These considerations yield the following counterpart of Theorem A.

Theorem B (Complex analytic category)

Let a holomorphic symplectic groupoid $\mathcal {G}\rightrightarrows X$ act on a holomorphic symplectic manifold $(M,\omega )$ in a Hamiltonian fashion with moment map $\mu :M\longrightarrow X$. Suppose that $\mathcal {H}\rightrightarrows S$ is a holomorphic stabilizer subgroupoid of a pre-Poisson complex submanifold $S\subseteq X$ and that $N:= \mu ^{-1}(S)$ is reduced. Let us also suppose that $\pi :N\longrightarrow Q$ is a complex analytic quotient of $N$ by $\mathcal {H}$.

  1. (i) If $p\in N$ and $f\in \mathcal {O}_{Q,\pi (p)}$, then there exists $F\in \mathcal {O}_{M,p}$ satisfying $\pi ^{*}f=F\vert _N$ and $dF(TN^{\omega })=0$, where $TN^{\omega }$ is the annihilator of $TN$ with respect to $\omega$.

  2. (ii) The complex analytic space $Q$ has a unique Poisson structure with the following property: if $p\in N$, $f,g\in \mathcal {O}_{Q,\pi (p)}$, and $F,G\in \mathcal {O}_{M,p}$ satisfy $\pi ^{*}f=F\vert _N$, $\pi ^{*}g=G\vert _N$, and $dF(TN^{\omega })=0=dG(TN^{\omega })$, then

    \begin{align*} \pi^{*}\{f,g\}_Q=\{F,G\}_M\vert_N. \end{align*}
  3. (iii) Assume that there exists $p\in N$ such that $d\pi _p$ is surjective, $\pi ^{-1}(\pi (p))$ is an $\mathcal {H}$-orbit, and $\pi (p)$ is a smooth point of $Q$. The Poisson structure in part (ii) is then non-degenerate on an open dense subset of the smooth locus of $Q$ containing $\pi (p)$.

  4. (iv) Suppose that $S$ intersects $\mu$ cleanly, and that the topological quotient $Q = N/\mathcal {H}$ has a complex manifold structure such that $\pi : N \longrightarrow Q$ is a holomorphic submersion. The Poisson structure on $Q$ is then induced by a holomorphic symplectic form $\bar {\omega }$ satisfying

    \begin{align*} \pi^{*}\bar{\omega} = i^{*}\omega, \end{align*}
    where $i : N \longrightarrow M$ is the inclusion map.
  5. (v) If $\mathcal {H}$ acts freely on $N$, then $S$ is transverse to $\mu$. The hypotheses of part (iv) are therefore satisfied if $\mathcal {H}$ acts freely and properly on $N$.

  6. (vi) Let $\sigma :T^{*}X\longrightarrow TX$ denote the Poisson bivector field on $X$. If $\rho : S \longrightarrow R$ is a complex analytic quotient of $S$ by $\mathcal {H}$, then there is a unique holomorphic Poisson structure on $R$ such that

    \begin{align*} \rho^{*}\{f, g\}_R = \{F, G\}_X\vert_S \end{align*}
    for all $x \in S$, $f, g \in \mathcal {O}_{R, \rho (x)}$, and $F, G \in \mathcal {O}_{X, x}$ satisfying $\rho ^{*}f = F\vert _S$, $\rho ^{*}g = G\vert _S$, and $dF(\sigma (TS^{\circ }))=0=dG(\sigma (TS^{\circ }))$.
  7. (vii) Assume that the hypothesis of part (vi) holds. If $\mu : M \longrightarrow X$ descends to a holomorphic map $\bar {\mu } : Q \longrightarrow R$, then $\bar {\mu }$ is Poisson with respect to the Poisson structures in parts (ii) and (vi).

This result appears in the main text as Theorem 3.10, Propositions 3.14, 3.15, and Theorem 3.16.

Theorem B has incarnations in complex algebraic geometry. The setup is entirely analogous to that outlined in the paragraph preceding Theorem B; one simply replaces each complex analytic notion with its algebro-geometric counterpart, e.g. holomorphic symplectic groupoids with algebraic symplectic groupoids, holomorphic Poisson manifolds with smooth Poisson varieties, and complex analytic quotients with algebraic quotients.Footnote 2 The algebro-geometric definition of $M\mkern -4mu\mathbin {/\mkern -5mu/}_{\mkern -4mu{S,\mathcal {H},\pi }}\mathcal {G}$ is then analogous to that given in the complex analytic setting.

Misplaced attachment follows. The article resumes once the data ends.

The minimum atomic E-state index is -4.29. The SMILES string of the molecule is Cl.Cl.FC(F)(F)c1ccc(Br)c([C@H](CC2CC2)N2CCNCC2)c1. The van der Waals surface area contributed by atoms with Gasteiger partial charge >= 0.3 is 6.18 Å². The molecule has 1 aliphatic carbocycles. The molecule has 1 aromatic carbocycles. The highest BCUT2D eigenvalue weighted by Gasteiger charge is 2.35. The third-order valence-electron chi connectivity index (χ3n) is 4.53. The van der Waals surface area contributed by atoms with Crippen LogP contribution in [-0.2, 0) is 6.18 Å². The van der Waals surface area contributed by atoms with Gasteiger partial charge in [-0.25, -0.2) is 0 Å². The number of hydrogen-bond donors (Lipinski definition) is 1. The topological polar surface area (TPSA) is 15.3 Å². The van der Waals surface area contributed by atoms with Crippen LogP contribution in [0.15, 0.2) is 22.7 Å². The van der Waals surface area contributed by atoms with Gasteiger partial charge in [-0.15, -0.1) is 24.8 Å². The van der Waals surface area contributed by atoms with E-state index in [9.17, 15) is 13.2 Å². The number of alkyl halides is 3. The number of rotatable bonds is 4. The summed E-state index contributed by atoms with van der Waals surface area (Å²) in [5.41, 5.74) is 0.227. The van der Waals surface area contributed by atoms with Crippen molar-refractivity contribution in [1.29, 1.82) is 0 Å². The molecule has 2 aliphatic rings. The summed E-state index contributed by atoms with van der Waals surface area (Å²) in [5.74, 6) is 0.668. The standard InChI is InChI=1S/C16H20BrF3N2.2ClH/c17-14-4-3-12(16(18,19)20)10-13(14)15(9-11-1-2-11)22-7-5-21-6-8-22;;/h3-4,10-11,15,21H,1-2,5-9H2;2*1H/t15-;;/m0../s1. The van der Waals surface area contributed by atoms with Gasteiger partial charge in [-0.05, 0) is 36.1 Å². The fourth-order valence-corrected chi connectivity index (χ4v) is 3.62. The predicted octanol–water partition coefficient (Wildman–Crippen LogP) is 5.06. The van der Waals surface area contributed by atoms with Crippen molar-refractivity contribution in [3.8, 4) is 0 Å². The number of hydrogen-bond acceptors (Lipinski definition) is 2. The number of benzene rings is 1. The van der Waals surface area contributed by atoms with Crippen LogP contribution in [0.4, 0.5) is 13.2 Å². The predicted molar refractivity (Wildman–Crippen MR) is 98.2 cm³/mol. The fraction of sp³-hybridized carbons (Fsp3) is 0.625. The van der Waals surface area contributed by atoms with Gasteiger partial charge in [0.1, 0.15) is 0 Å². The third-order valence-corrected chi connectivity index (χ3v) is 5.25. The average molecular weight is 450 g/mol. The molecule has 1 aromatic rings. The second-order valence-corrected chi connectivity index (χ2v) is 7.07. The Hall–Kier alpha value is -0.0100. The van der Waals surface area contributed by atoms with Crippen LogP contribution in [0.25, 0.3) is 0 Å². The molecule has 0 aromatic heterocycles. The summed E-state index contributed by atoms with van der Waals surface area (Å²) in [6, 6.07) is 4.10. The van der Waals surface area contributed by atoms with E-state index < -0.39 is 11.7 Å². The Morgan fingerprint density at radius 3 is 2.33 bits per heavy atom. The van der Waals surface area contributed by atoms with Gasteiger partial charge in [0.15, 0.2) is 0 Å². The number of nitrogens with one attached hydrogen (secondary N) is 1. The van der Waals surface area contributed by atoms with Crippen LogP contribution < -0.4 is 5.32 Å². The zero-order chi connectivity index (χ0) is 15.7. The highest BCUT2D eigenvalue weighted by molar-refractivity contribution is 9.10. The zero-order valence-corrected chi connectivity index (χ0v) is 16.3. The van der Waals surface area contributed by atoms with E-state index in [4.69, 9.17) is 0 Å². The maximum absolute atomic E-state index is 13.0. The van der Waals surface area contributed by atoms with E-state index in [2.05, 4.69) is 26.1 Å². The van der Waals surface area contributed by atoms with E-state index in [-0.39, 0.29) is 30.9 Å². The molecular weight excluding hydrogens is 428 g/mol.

Theorem C (Complex algebraic category)

Let an algebraic symplectic groupoid $\mathcal {G}\rightrightarrows X$ act on a symplectic variety $(M,\omega )$ in a Hamiltonian fashion with moment map $\mu :M\longrightarrow X$. Suppose that $\mathcal {H}\rightrightarrows S$ is a stabilizer subgroupoid of a pre-Poisson subvariety $S\subseteq X$ and that $N:= \mu ^{-1}(S)$ is reduced. Suppose also that $\pi :N\longrightarrow Q$ is an algebraic quotient of $N$ by $\mathcal {H}$. Let $\mathcal {O}_M^{{\rm an}}$ denote the structure sheaf of $M$ as a complex analytic space.

  1. (i) If $p\in N$ and $f\in \mathcal {O}_{Q,\pi (p)}$, then there exists $F$ in $\mathcal {O}_{M,p}^{{\rm an}}$ satisfying $\pi ^{*}f=F\vert _N$ and ${dF(TN^{\omega })=0}$.

  2. (ii) The variety $Q$ has a unique algebraic Poisson structure with the following property: if $p\in N$, $f,g\in \mathcal {O}_{Q,\pi (p)}$, and $F,G\in \mathcal {O}_{M,p}^{{\rm an}}$ satisfy $\pi ^{*}f=F\vert _N$, $\pi ^{*}g=G\vert _N$, and $dF(TN^{\omega })=0=dG(TN^{\omega })$, then

    \begin{align*} \pi^{*}\{f,g\}_Q=\{F,G\}_M\vert_N. \end{align*}
  3. (iii) Assume that there exists $p \in N$ such that $d\pi _p$ is surjective, $\pi ^{-1}(\pi (p))$ is an $\mathcal {H}$-orbit, and $\pi (p)$ is a smooth point of $Q$. The Poisson structure in part (ii) is then non-degenerate on a Zariski-open subset of the smooth locus of $Q$ containing $\pi (p)$.

Theorem C appears in the main text as Theorem 5.3.

1.2.3 Symplectic reduction by a Lie group along a submanifold

Our results have implications for classical Hamiltonian $G$-spaces in both the smooth and complex analytic categories, where $G$ is any real or complex Lie group with Lie algebra $\mathfrak {g}$. We develop the implications for smooth Hamiltonian $G$-spaces in parallel with those for holomorphic Hamiltonian $G$-spaces, allowing context to resolve any ambiguities that this may create.

Recall the identification of Hamiltonian $G$-spaces with Hamiltonian spaces for the cotangent groupoid $T^{*}G\rightrightarrows \mathfrak {g}^{*}$ described in [Reference Mikami and WeinsteinMW88] and mentioned in § 1.1. This gives rise to the notation